This Is How Often You Should Wash Your Bed Sheets

Your home habits could be creating more bacteria than you think.

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When I was in college, my mother dreaded coming to visit my dorm. Although it was one of the smaller dorms on campus, her complaint was always the same: “It smells like a gym with all of these unwashed sheets.” She wasn’t wrong. It was just that I didn’t notice it. I know for a fact that my roommate washed her sheets once a semester. And I, too, would sometimes go a month or more before I washed my sheets. It was just such a hassle. But my roommate, my entire dorm, and I were wrong; we were letting our sheets sit on our beds for far too long.

To get to the bottom of this dirty habit once and for all, I connected with a few experts to find out exactly how often should you wash your sheets and why you need to wash them in the first place.

How often should you wash your sheets?

According to certified holistic health coach Alessandra Kessler, founder of Healthy Body Healthy Mind, a site that focuses on how to have a healthy and clean lifestyle, “Your sheets [should be washed] every week to keep them clean, hygienic, and healthy.” Why? Well, there’s a boatload of bacteria on them.

“Your bed sheets have a lot of stuff that you can’t see with a naked eye, such as fungi, bacteria, and skin cells,” says Kessler. “This stuff may be harmful to you in many ways as it may cause skin rashes or other types of infections or allergies.” But while Kessler and other experts say that sheet-washing should be done on a weekly basis, a 2012 poll by the National Sleep Foundation found that 91% of respondents wash their sheets every other week. And some experts agree with this; it just depends on your home habits.

For instance, if you have dust or pollen allergies or have pets, you may want to consider cleaning your sheet at least once a week. Or, according to Tsippora Shainhouse, M.D., FAAD, a board-certified dermatologist in Beverly Hills at SkinSafe Dermatology and Skin Care: “If you tend to be a night sweater, change them once or twice a week or more frequently if they are not able to dry out easily,” she says. “Be sure to leave your bed unmade to let damp sheets dry out, and consider washing the underlying fabric mattress protector if it gets wet as well.” Dr. Shainhouse also says that if you’re sweating the nights away in mid-summer with an air conditioner, then two times a week is definitely the way to go.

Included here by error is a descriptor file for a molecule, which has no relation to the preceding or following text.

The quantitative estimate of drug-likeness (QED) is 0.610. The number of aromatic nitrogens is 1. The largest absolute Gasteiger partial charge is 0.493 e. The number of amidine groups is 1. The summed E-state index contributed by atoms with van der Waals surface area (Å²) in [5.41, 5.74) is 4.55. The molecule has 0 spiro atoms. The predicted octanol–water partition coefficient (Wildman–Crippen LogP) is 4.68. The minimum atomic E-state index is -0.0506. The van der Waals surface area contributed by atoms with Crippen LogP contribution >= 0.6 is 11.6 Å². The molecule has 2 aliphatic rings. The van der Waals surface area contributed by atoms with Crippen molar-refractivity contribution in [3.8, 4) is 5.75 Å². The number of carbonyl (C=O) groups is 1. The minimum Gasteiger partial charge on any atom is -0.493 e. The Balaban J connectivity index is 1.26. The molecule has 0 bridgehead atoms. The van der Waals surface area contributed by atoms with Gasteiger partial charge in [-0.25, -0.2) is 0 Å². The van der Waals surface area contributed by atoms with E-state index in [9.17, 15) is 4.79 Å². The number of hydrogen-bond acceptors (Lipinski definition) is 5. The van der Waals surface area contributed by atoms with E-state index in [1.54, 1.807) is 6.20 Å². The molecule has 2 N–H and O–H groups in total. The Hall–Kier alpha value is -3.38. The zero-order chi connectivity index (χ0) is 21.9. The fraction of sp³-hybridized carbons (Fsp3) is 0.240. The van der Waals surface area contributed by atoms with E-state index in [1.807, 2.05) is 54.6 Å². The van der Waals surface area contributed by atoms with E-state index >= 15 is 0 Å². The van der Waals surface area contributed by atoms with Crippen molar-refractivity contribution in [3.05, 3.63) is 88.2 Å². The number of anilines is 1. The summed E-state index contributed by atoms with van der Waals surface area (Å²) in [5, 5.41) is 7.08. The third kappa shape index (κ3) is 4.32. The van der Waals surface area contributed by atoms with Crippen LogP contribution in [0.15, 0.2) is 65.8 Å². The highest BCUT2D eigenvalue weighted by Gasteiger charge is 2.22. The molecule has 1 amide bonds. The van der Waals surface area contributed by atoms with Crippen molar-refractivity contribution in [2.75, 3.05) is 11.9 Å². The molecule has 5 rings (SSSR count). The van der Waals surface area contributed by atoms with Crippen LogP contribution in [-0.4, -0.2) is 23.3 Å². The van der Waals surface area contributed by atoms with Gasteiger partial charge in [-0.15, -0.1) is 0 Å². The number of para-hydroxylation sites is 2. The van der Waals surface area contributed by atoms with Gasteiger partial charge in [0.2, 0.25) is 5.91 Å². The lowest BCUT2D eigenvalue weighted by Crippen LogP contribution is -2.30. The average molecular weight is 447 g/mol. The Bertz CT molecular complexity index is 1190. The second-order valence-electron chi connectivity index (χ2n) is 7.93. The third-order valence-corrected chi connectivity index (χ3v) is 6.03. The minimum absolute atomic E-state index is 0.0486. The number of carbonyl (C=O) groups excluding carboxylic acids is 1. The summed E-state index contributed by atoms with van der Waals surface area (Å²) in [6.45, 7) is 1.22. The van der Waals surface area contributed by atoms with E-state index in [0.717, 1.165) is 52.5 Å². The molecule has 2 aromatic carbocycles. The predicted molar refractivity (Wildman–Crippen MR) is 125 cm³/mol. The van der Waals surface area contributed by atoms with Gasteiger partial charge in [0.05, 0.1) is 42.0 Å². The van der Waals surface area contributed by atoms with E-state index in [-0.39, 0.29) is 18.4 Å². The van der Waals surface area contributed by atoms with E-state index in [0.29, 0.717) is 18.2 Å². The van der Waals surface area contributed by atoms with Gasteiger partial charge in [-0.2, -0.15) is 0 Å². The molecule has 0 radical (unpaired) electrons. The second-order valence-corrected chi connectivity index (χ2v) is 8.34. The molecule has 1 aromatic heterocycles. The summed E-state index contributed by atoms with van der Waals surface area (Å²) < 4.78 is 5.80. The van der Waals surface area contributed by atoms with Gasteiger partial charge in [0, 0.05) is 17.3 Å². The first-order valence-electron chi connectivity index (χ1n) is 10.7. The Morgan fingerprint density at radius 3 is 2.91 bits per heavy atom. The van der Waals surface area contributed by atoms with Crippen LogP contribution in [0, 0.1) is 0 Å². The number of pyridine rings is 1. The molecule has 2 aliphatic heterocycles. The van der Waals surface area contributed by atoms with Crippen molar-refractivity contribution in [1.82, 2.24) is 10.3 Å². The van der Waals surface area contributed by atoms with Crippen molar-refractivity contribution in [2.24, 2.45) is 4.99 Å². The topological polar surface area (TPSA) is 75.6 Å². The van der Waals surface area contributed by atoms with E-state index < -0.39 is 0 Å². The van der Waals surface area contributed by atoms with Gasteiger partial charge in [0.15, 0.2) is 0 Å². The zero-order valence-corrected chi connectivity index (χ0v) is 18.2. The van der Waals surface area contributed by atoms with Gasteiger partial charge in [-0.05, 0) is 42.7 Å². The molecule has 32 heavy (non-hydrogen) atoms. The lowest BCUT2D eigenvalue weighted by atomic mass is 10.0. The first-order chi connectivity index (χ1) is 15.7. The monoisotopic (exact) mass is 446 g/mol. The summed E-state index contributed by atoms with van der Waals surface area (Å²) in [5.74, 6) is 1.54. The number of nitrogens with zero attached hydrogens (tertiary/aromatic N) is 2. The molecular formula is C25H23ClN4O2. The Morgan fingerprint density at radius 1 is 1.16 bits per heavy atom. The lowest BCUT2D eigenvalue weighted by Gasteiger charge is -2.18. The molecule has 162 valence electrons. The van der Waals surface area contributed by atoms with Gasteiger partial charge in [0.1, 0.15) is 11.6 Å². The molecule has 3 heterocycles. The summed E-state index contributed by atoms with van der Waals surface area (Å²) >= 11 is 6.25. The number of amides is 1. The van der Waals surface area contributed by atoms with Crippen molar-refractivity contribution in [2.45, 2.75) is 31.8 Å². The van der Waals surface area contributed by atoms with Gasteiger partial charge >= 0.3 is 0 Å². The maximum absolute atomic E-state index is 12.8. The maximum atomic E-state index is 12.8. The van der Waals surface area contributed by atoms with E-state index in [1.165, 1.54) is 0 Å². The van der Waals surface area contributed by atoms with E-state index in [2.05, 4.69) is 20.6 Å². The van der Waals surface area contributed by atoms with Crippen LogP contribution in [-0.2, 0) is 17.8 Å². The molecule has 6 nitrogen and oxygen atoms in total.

Peter Bailey, M.D., a family practice physician, also believes in washing your sheets more than once a week. “The sheets you sleep in are like the clothes you wear every day. You sweat into them, the oil from your skin absorbs into them, and they generally collect odor and bacteria like any other garment,” Dr. Bailey says. “It is extremely unhygienic to sleep in sheets that are coated in sweat. As such, they should be changed frequently. Precisely, they should be cleaned weekly, if not more often, in my opinion.”

But Dr. Bailey does leave some wiggle room for those who have regular nighttime hygienic practices, explaining that if you shower before bed, you can extend the amount of time between sheet cleaning or changing, but you should still wash them no less than once a week. The same goes for those who sleep fully dressed in pajamas and wear socks to bed. But if you crawl into bed and sleep in your underwear or even sleep naked, those sheets need to be cleaned more often.

How often should you wash your pillowcases?

“It’s ultra important if you have acne or acne-prone skin to wash your pillowcase regularly,” says Cheryl Woodman, scientist and award-winning skincare formulator at Honesty for Your Skin. “I recommend once every four days for active acne [when sleeping for] two days on each side [of the pillowcase]. For acne-prone skin, once a week, so three to four days [sleeping] on each side [of the pillowcase]. It can also be helpful to buy separate antibacterial pillowcases, which, for example, are made with antibacterial silver fibers.”

how often should you wash your sheets

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Even if your skin is not acne-prone, if you tend to have greasy or oily hair, Dr. Shainhouse recommends changing pillowcases twice a week to prevent possible future breakouts.

While we may think of our beds as sanctuaries, they’re sanctuaries that need to be kept clean. If you’re going to spend a whopping 33 years of your life in bed, on average, and 26 of those years sleeping (the other seven will be you trying to sleep), according to a 2017 study, you definitely want that sleep to be free of bacteria, thousands of dead skin cells, and whatever else might be growing on those unwashed sheets. And when you do wash them, make sure they’re in 150-degree Fahrenheit water and dried on the highest level of heat your dryer has. Trust me, your skin and your roommates—if you have them—will thank you for it. 

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